Living in Unexpectation: On the way God works

As I’ve added years to my young adult life and grown in my faith, you’d undoubtably think that I would understand more and more how God works. You’d think that my encounters at the feet of Jesus– whether they be moments of pure brokenness or of joy and praise– would allow me to be able to better predict God’s next move on the chess board that is my life. You’d think that coffee dates, church services, and prayer with other believers would help me to see where my life is headed, where God intends for me to walk with him.

You’d think.

I thought.

You see… My past 6 months have been rocky. I’ve felt both God and Satan throwing curve balls at me. And just when I get up and clean the dirt out of my wounds, another bully comes around the block to push me back to the floor. More recently, I’ve had a serious lull in my faith the past 3 weeks. After attending a funeral, enduring a stress-filled finals week, and feeling overwhelmed by the freedom of summer, I’ve lost my routine of devotion and have felt distant from Jesus. It’s been my fault though. I’m aware. I recognize that.

I’ve been expecting a wakeup call. My resentful, bitter, disobedient attitude gave me the idea that I would make some huge, sinful mistake and I’d be forced to hopelessly repent and ask Jesus to bring me back to Him. What that mistake would be… I guess I was willing to find out.

This is how I expected God to work in my life. He’d done it before. He’d used my sinful nature and absolute evil nature to bring me closer to Him in the past. Why wouldn’t he do it again?, I thought. I’m bound to mess up soon.

I woke up this morning feeling like today was the day of my utter failure. I felt it in my gut. But the day proved to be pretty ordinary: I went for a walk, got a haircut, met an old friend for lunch, met my dad for coffee…

And just as my dad took his final sip of his Aztec mocha, as I slung my Dooney strap over my shoulder, as we pushed in our metal, outdoor chairs, a man wandered by with a notebook and tablet in hand.

“Would you like our table? We’re leaving,” said Dad.

“Yes. Thank you!” the man smiled.

“I recognize you. Do I know you from Horizon?” (Horizon is the church I grew up in.)

“Yes, I did attend Horizon!”

And from there the conversation unravelled. Upon hearing where I attend college, this man immediately immersed my father and I in a joyful narrative of his recent week at a Christian camp just a few hours north of Davis. He described it as a “tunnel of God” and encouraged me to apply to work there next summer, as I appeared to him to be a “lover of Jesus.” I was more than flattered.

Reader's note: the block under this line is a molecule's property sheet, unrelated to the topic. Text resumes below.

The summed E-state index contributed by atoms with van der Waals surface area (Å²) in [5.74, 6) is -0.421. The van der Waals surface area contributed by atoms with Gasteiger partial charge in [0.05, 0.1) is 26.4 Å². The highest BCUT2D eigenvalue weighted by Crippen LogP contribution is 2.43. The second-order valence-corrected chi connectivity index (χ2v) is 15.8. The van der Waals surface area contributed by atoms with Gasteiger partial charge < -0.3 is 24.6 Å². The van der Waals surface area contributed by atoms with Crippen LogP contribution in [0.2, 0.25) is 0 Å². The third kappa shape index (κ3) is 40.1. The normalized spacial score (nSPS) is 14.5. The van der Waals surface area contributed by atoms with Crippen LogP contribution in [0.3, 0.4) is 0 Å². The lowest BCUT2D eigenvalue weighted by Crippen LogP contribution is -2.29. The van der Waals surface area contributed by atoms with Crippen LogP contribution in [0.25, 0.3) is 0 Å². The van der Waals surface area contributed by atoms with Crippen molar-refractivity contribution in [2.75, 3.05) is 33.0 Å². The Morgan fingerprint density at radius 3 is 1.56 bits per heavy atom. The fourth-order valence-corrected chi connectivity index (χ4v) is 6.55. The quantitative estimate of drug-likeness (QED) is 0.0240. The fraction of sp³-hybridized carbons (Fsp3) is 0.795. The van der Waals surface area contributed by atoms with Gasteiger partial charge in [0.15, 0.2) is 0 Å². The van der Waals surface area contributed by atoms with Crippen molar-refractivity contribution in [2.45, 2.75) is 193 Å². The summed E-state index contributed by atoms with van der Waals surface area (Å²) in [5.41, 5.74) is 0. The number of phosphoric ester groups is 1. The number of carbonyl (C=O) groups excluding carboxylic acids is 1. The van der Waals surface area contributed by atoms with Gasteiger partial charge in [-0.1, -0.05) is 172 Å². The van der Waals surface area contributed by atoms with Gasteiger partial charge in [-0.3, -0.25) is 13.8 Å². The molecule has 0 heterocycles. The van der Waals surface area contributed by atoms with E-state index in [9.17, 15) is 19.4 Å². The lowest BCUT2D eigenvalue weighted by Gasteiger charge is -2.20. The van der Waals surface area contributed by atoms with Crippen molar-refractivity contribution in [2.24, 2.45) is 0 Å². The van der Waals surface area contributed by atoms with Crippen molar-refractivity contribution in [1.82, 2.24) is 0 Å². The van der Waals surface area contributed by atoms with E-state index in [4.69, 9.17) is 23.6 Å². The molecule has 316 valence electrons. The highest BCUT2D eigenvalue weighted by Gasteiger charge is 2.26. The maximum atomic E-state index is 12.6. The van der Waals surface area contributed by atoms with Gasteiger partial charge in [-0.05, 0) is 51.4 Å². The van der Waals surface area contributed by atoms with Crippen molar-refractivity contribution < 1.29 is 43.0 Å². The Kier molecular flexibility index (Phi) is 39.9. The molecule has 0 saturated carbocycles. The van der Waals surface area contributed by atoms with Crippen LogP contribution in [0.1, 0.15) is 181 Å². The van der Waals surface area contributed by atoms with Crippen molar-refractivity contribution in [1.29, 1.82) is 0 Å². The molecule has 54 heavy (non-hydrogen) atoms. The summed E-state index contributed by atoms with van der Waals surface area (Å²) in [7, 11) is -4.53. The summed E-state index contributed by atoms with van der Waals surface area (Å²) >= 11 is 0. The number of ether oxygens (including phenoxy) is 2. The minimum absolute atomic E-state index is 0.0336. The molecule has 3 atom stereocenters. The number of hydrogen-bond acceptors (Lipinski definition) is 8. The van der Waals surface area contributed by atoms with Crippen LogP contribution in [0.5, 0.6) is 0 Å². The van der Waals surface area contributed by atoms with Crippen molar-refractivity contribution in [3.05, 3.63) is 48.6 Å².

Most of what he said to us were mere details of the camp itself and how deeply he was affected by it… but there was something about it. About him. About the way he spoke, the way he beamed, the way he clearly loved Jesus so deeply… with all his heart and every ounce of his energy. With less than 10 minutes of conversation and an exchange of business cards, I felt oddly pushed towards Jesus by this stranger. As I slipped into my Nissan Murano and put the key in the ignition, I sighed, feeling as if I had just come face to face with my Savior Himself.

That was it. That was my wakeup call. 

And in that moment, I realized that I had very little clue as to how God works. Growing into my faith has given me very little insight into what God’s next move will be. While I approached my slump and its remedy with negatively, God’s plans were to work through one of his children with joy, peace, and encouragement. I had completely underestimated and belittled God. I has acted as if my God was not full of mercy, did not love me passionately, was not pursuing me kindly.

And so here I am. It’s strange, I’ll tell ya. Last night I felt completely lacking in my walk with Christ. Tonight is different. I feel inspired. I feel motivated. I feel lifted and encouraged and pushed in the right direction.

I am so very glad I do not understand the way God works and I hope I never will.

Advertisements

Leave a Reply

Fill in your details below or click an icon to log in:

WordPress.com Logo

You are commenting using your WordPress.com account. Log Out / Change )

Twitter picture

You are commenting using your Twitter account. Log Out / Change )

Facebook photo

You are commenting using your Facebook account. Log Out / Change )

Google+ photo

You are commenting using your Google+ account. Log Out / Change )

Connecting to %s